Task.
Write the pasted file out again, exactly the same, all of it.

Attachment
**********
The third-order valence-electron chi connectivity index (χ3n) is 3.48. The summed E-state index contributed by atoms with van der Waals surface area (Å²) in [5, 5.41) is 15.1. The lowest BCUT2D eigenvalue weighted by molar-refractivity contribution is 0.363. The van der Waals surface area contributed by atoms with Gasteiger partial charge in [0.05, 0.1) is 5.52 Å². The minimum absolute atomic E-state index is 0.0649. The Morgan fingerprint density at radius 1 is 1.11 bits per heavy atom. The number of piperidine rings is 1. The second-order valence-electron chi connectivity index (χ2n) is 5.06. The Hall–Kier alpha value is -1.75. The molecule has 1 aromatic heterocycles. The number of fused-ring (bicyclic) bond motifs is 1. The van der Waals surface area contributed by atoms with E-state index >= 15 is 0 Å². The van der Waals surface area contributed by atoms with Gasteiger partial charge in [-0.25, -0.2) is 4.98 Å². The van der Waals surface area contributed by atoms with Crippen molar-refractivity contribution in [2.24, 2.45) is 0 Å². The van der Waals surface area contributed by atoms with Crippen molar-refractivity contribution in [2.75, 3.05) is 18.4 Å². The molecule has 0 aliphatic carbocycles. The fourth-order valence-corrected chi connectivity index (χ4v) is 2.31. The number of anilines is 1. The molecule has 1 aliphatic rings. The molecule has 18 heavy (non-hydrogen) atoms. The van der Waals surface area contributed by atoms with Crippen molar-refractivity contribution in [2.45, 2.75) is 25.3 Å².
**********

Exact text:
The third-order valence-electron chi connectivity index (χ3n) is 3.48. The summed E-state index contributed by atoms with van der Waals surface area (Å²) in [5, 5.41) is 15.1. The lowest BCUT2D eigenvalue weighted by molar-refractivity contribution is 0.363. The van der Waals surface area contributed by atoms with Gasteiger partial charge in [0.05, 0.1) is 5.52 Å². The minimum absolute atomic E-state index is 0.0649. The Morgan fingerprint density at radius 1 is 1.11 bits per heavy atom. The number of piperidine rings is 1. The second-order valence-electron chi connectivity index (χ2n) is 5.06. The Hall–Kier alpha value is -1.75. The molecule has 1 aromatic heterocycles. The number of fused-ring (bicyclic) bond motifs is 1. The van der Waals surface area contributed by atoms with E-state index >= 15 is 0 Å². The van der Waals surface area contributed by atoms with Gasteiger partial charge in [-0.25, -0.2) is 4.98 Å². The van der Waals surface area contributed by atoms with Crippen molar-refractivity contribution in [2.24, 2.45) is 0 Å². The van der Waals surface area contributed by atoms with Crippen molar-refractivity contribution in [2.75, 3.05) is 18.4 Å². The molecule has 0 aliphatic carbocycles. The fourth-order valence-corrected chi connectivity index (χ4v) is 2.31. The number of anilines is 1. The molecule has 1 aliphatic rings. The molecule has 18 heavy (non-hydrogen) atoms. The van der Waals surface area contributed by atoms with Crippen molar-refractivity contribution in [2.45, 2.75) is 25.3 Å².